Peoria resident Charles Bracy lives a few blocks from the city’s entertainment district, the stretch of 83rd Avenue south of Bell Road that includes the Peoria Sports Complex, a Harkins Theatre and numerous bars and restaurants.
Bracy has been following the city’s plans to overhaul the area, so when he heard city staff and representatives from the developer would have a community meeting Monday night at the Arizona Broadway Theatre he made the trip.
“I’m just trying to keep up with the project,” he said. “I’m very interested in finding out what the timeline for this project is supposed to be.”
The redevelopment project would see the west parking lot of the sports complex transformed into a 400,000-square-foot mixed-use redevelopment, with an emphasis on pedestrian traffic.
The working name for the development is Peoria 83. While Scott Whyte, economic development services director, said that could change as the project moves forward, he also said it serves as a good example of what the city is trying to accomplish.
“We need to create a distinct identity, something that sets us apart and keeps people coming here,” he said. “The name P83 has some panache to it. And at the end of the day, it tells you this is in Peoria and it’s on 83rd Avenue.”
As for why the city is moving forward with such a big project now, in a down economy, Whyte said the city has to look forward.
“For one thing, there is going to be a Super Bowl in Glendale in 2015,” he said. “It would be nice if we could take advantage of that. This will allow us to take advantage of the market when it re-emerges before anyone else has a chance.”
Besides, he said, much of the work has already been done.
“The infrastructure is in place, the major tenants are already in place,” he said. “We don’t need to wait for a major anchor. We don’t have to go chasing them. They are already here.”
Matt Lamont, an architect with Osage West LLC, said the entertainment district as it stands now is good, but it could be better.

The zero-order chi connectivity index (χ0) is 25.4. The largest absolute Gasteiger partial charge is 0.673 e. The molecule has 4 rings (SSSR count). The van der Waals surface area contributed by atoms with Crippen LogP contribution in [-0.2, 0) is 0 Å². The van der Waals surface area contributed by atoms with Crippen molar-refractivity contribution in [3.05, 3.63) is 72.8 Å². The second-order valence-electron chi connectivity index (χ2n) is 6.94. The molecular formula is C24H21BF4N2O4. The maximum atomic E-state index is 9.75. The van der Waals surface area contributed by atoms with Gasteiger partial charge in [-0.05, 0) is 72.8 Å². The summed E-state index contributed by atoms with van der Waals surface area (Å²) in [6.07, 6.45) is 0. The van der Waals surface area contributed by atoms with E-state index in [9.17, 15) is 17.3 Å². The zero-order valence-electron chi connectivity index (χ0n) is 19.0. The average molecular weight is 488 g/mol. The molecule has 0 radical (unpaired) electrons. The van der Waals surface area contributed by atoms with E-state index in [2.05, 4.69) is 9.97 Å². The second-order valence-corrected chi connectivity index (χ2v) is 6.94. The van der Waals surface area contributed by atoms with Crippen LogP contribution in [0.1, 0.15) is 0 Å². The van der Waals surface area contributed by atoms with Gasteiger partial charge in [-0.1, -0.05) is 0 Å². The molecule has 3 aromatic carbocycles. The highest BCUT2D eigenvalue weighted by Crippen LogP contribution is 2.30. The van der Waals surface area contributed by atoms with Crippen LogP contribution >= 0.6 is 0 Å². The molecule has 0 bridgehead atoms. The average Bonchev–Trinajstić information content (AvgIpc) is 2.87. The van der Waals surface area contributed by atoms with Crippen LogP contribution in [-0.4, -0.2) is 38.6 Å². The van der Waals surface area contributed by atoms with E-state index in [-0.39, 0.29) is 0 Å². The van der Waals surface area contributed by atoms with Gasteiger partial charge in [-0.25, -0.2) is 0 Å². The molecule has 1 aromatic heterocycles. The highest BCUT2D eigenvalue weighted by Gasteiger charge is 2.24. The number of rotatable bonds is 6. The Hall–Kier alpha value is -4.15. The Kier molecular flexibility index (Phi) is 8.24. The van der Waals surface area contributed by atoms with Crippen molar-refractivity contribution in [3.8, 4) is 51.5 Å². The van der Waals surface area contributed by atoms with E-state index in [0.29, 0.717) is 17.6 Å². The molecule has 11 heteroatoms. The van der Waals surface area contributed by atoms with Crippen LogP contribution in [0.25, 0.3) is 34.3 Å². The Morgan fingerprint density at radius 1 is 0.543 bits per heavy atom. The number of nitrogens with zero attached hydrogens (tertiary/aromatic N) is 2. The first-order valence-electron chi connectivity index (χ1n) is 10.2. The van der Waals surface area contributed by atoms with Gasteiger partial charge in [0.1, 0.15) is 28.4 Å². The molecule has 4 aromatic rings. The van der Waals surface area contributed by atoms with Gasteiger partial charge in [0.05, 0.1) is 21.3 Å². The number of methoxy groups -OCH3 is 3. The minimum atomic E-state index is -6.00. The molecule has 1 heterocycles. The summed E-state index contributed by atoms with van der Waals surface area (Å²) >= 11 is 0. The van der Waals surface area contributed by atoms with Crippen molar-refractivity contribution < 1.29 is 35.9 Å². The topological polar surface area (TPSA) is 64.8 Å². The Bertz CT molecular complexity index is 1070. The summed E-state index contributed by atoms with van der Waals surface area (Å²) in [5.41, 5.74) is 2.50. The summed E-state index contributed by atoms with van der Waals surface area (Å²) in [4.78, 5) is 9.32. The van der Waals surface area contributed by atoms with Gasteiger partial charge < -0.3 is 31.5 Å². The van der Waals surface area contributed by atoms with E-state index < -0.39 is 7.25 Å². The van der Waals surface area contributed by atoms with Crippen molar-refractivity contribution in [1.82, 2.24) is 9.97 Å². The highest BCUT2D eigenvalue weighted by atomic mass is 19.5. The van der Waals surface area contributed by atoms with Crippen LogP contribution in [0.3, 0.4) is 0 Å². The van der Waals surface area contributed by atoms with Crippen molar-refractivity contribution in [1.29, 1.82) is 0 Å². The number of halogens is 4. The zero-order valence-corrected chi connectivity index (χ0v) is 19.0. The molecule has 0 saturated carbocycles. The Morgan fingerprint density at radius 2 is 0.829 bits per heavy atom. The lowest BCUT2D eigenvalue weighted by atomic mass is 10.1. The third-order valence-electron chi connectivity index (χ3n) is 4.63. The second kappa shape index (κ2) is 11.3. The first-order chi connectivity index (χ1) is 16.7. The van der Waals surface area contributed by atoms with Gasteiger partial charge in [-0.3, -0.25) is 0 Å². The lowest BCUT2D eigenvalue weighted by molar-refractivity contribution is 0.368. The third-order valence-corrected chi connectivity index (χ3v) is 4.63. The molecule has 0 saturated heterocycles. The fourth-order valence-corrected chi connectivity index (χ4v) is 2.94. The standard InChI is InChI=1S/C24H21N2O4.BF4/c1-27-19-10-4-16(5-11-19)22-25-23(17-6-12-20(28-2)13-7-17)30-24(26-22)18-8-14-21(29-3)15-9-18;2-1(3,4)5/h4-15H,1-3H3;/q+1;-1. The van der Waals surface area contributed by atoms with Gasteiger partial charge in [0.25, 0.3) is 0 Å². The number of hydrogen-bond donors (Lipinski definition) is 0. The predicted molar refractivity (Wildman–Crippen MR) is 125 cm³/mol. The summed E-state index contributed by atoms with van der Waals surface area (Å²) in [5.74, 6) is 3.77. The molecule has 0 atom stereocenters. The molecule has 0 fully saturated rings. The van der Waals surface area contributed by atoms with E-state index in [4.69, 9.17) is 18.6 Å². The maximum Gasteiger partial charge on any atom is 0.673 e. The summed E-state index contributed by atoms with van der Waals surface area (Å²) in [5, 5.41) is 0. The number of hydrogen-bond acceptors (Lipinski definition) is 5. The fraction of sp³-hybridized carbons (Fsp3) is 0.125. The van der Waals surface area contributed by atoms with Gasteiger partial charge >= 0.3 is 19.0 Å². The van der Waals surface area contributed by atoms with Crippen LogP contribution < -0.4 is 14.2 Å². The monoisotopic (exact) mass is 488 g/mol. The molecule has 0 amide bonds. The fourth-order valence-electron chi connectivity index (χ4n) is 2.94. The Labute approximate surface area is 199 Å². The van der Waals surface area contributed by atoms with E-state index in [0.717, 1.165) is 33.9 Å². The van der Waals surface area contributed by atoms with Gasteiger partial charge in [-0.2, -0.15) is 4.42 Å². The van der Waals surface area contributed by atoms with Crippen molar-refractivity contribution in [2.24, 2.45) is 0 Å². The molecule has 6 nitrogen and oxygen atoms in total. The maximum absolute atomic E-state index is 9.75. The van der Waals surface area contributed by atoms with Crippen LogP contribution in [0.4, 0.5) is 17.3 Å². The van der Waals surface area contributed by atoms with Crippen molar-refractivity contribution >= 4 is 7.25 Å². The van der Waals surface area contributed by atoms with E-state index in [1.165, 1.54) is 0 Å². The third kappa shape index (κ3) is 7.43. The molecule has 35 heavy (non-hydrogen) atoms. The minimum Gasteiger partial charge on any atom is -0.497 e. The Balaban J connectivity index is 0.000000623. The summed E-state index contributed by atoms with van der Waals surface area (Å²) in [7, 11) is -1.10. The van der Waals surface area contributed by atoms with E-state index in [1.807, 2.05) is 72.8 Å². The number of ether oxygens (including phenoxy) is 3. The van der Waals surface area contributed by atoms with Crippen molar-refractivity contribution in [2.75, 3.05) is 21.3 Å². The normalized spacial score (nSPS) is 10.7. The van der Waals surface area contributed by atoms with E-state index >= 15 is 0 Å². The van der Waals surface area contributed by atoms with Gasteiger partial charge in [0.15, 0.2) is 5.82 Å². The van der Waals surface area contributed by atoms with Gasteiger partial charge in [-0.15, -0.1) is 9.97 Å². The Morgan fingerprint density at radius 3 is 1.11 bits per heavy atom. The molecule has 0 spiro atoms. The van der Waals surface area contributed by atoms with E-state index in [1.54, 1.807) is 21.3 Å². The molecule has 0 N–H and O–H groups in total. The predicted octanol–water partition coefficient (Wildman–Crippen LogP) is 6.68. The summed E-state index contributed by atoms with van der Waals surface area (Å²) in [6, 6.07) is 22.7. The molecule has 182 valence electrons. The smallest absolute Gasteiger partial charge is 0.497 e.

“What you have are these points of light, but there is nothing that really links them together in one cohesive identity for the district,” he said.
Using Peoria 83 as an example, Whyte said the area would feature monuments with consistent logos and signs, a gateway at 83rd Avenue and Bell Road to give the district some distinction, and lighting features that would make the district visible from the Loop 101. There would be directional monuments, shade structures along with enhanced pedestrian walkways and informational kiosks.
“Those kiosks would be interactive, too,” Whyte said. “You could use them to pull up menus for restaurants, check movie listings at Harkins, to make reservations. They would actively engage you.”
Whyte said one of the biggest hurdles the plan faces was clear from the beginning.
“That is 17 or so acres of parking that needs to be replaced,” he said.
The second major addition in the planned project is parking garages. Whyte said the city is looking at building a parking structure on the parking lot south of Harkins.
“We need to replace those spaces, otherwise the math just does not work,” he said.
The question of how to pay for those parking structures is still under discussion, but Whyte did offer an example of what might be done to offset the cost. The city could install electronic billboards, he said, both large ones to be viewed from Loop 101 and smaller ones along 83rd Avenue.
“Those signs would create revenue that we believe would cover part of, if not the majority, of the debt service,” he said.
No matter what, Whyte said the project has to put an emphasis on pedestrian flow, which is another reason why the plans call for parking garages over parking lots.
“We need to compel people to move from one destination to another without having to traverse a sea of parking,” he said. “We know that is not an attractive prospect, especially on a hot summer day.”
Whyte also acknowledged that the city will have to connect the west and east sides of 83rd Avenue for pedestrians, especially if the parking structures are on the west side. One design concept he showed would call for removing the buildings east of Harkins, opening up a view to the theater from 83rd and also creating a wide pedestrian crossing “safe zone.”
“Maybe at the end of the day it’s a pedestrian bridge,” he said. “We don’t know. But whatever it is, we know we need to get pedestrians from one side to the other.”
Councilman Dave Pearson said the prospect of a new-look entertainment district should be exciting to everyone.
“It has been successful, but like every great entertainment district it needs to reinvent itself,” he said. “We have a great opportunity here to reinvent our sports and entertainment district.”
Bracy said he likes what he has heard so far.
“I think it’s a good idea. A lot of times, people feel like they have to go to the other side of town for entertainment. Whatever they can do to keep people spending money here in Peoria and Glendale, that’s a good thing.”
Jeff Dempsey may be reached at 623-876-2531 or firstname.lastname@example.org.